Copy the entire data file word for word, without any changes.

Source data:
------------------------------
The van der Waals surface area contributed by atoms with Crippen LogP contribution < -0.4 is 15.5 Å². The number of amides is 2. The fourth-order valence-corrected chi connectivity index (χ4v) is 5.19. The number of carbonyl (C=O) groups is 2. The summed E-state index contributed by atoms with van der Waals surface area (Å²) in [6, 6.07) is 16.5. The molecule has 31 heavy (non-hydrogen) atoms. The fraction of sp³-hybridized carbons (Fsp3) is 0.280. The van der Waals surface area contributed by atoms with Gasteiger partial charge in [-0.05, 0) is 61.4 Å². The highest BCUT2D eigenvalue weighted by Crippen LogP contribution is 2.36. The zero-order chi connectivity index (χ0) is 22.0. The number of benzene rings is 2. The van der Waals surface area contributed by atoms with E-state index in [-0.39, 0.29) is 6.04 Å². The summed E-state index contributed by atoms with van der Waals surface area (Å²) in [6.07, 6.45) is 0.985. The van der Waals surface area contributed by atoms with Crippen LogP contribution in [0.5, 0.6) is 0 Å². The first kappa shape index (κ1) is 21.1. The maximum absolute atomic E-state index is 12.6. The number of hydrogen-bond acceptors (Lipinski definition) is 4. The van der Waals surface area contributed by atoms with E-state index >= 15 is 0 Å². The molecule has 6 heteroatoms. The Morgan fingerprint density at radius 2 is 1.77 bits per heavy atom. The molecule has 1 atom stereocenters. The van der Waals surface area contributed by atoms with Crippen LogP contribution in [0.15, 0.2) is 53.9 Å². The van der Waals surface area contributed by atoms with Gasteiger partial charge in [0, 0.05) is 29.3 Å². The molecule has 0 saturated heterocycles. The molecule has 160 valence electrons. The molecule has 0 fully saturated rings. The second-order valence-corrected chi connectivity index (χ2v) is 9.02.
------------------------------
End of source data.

The van der Waals surface area contributed by atoms with Crippen LogP contribution < -0.4 is 15.5 Å². The number of amides is 2. The fourth-order valence-corrected chi connectivity index (χ4v) is 5.19. The number of carbonyl (C=O) groups is 2. The summed E-state index contributed by atoms with van der Waals surface area (Å²) in [6, 6.07) is 16.5. The molecule has 31 heavy (non-hydrogen) atoms. The fraction of sp³-hybridized carbons (Fsp3) is 0.280. The van der Waals surface area contributed by atoms with Gasteiger partial charge in [-0.05, 0) is 61.4 Å². The highest BCUT2D eigenvalue weighted by Crippen LogP contribution is 2.36. The zero-order chi connectivity index (χ0) is 22.0. The number of benzene rings is 2. The van der Waals surface area contributed by atoms with E-state index in [-0.39, 0.29) is 6.04 Å². The summed E-state index contributed by atoms with van der Waals surface area (Å²) in [6.07, 6.45) is 0.985. The van der Waals surface area contributed by atoms with Crippen LogP contribution in [0.5, 0.6) is 0 Å². The first kappa shape index (κ1) is 21.1. The maximum absolute atomic E-state index is 12.6. The number of hydrogen-bond acceptors (Lipinski definition) is 4. The van der Waals surface area contributed by atoms with E-state index >= 15 is 0 Å². The molecule has 6 heteroatoms. The Morgan fingerprint density at radius 2 is 1.77 bits per heavy atom. The molecule has 1 atom stereocenters. The van der Waals surface area contributed by atoms with Crippen LogP contribution in [0.15, 0.2) is 53.9 Å². The van der Waals surface area contributed by atoms with Gasteiger partial charge in [0, 0.05) is 29.3 Å². The molecule has 0 saturated heterocycles. The molecule has 160 valence electrons. The molecule has 0 fully saturated rings. The second-order valence-corrected chi connectivity index (χ2v) is 9.02.